by Robert fitz John, Master Gamesplayer
The Guildmaster and I were observed playing a rather obscure dice game at St Briavels Castle. The game was Hazard, which is mentioned in Chaucer's 'The Canterbury Tales': In Flanders whilom was a company / Of younge folkes, that haunted folly, / As riot, hazard, stewes, and taverns. Here are the rules, which are not (as some suggested) "whoever has the rule book wins"!
You need two or more players, two ordinary dice, and gaming tokens of some sort. If you're the gambling type, the tokens could be sweetmeats, bangles or reproduction coins. Otherwise, anything will do - pebbles, for example.
Start off by choosing the caster. The other players are then faders. One or more faders place a token on the table, and the caster matches each token with one of his or her own. These are the stakes. (Non-participants are welcome to place side-bets if they wish.)
The caster begins by throwing the dice to determine the Main Point. This must be a score between 5 and 9. If anything else is rolled, the dice are thrown again until a Main Point is obtained.
Now the caster throws the dice again. If the score is the same as the Main Point, this is known as a nick and the caster wins. If a 2 or 3 was rolled, that's an out and the caster loses. 11 and 12 are also outs, except in certain cases: a roll of 11 after a Main Point of 7 is a nick, and so is a roll of 12 after a Main Point of 6 or 8. The table below should make this clearer.
|Nicks (win):||5||6, 12||7, 11||8, 12||9|
|Outs (lose):||2, 3, 11, 12||2, 3, 11||2, 3, 12||2, 3, 11||2, 3, 11, 12|
Assuming a nick or out hasn't been rolled, the result will have been a score between 4 and 10 that isn't the same as the Main Point. This is called the Chance Point. The caster now throws the dice until either the Main Point or the Chance Point is rolled. (There are no nicks or outs at this stage.) The caster wins if the Chance Point comes up, but loses if the Main Point is thrown.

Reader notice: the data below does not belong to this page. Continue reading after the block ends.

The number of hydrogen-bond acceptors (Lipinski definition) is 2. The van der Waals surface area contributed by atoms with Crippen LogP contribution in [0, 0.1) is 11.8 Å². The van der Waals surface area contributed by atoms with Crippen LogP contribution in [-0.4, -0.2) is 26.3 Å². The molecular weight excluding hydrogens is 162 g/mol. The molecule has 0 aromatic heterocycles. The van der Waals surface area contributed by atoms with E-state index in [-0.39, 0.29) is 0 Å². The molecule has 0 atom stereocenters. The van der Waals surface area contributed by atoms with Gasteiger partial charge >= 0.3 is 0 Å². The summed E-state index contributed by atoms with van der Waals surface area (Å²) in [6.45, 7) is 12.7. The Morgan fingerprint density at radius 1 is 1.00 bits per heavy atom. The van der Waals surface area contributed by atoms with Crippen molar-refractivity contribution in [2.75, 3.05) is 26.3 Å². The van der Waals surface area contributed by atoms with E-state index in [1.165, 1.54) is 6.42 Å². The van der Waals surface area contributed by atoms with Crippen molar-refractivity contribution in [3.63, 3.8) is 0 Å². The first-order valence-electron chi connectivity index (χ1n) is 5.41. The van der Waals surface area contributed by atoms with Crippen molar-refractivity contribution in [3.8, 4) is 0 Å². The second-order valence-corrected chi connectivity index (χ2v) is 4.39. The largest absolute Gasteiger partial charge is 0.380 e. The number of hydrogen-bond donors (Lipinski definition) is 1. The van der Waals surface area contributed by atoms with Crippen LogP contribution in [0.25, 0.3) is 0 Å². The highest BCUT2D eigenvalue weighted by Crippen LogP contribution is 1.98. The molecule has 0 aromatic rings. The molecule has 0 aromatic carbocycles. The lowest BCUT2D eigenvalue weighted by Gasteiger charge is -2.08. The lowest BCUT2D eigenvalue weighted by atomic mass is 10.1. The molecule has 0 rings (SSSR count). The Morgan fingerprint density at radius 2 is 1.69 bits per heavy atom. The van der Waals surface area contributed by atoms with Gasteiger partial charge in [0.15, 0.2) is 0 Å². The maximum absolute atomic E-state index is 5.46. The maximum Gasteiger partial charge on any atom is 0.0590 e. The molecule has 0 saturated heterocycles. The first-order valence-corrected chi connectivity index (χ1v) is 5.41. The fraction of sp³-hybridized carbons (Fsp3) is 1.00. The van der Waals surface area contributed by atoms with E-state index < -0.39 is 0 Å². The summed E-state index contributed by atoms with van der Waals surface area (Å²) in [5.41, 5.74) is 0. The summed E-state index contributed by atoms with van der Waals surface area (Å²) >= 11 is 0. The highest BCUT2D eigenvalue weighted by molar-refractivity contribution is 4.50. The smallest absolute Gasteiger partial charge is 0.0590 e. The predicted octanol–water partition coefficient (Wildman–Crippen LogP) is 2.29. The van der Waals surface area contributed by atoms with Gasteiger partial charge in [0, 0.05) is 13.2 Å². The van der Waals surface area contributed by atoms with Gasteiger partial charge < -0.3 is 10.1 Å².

If the caster wins, he or she collects all the stakes and the process starts all over again. Otherwise, the stakes go to the faders, and the nearest fader on the caster's left becomes the new caster. Play continues until somebody wins all the tokens, everyone's too drunk to carry on, or a fight breaks out.
The rules for nicks and outs sound rather complicated, but they ensure the odds are pretty much even, regardless of what was rolled for the Main Point. In each case, the caster has about a 49% chance of winning. The precise odds aren't too important anyway, as the role of caster will tend to move round the table fairly rapidly.
In case you find these rules too complicated, I've invented a variant which I'll call Petty Hazard. In this version, you only get a nick if you roll the Main Point, and you only get an out if you roll 2 or 3. If you roll 11 or 12, you throw the dice again. Once the Chance Point has been decided, the rules are the same as for Hazard. In this variant the odds are slightly in favour of the caster, who has nearly a 51% probability of winning.
© 2003, 2005, Trevor Barker. Permission is given to reproduce and distribute this work, on the following conditions: this must not be done for profit, and this copyright notice must remain attached and unaltered.
|About the Author|
|Dr Trevor Barker studied Chemistry at Oxford University. He works for a leading software and systems integration company and is married with two sons.|
|Robert fitz John was born in Flanders, circa 1047. He joined the army of William, Duke of Normandy, as a mercenary archer, and participated in the invasion of England in October 1066. He was formerly Sheriff of Blackwater and then Master Secretary to the High Council of the Kingdom of the Far Isles. He had to dictate this article to his scribe, as he is illiterate.|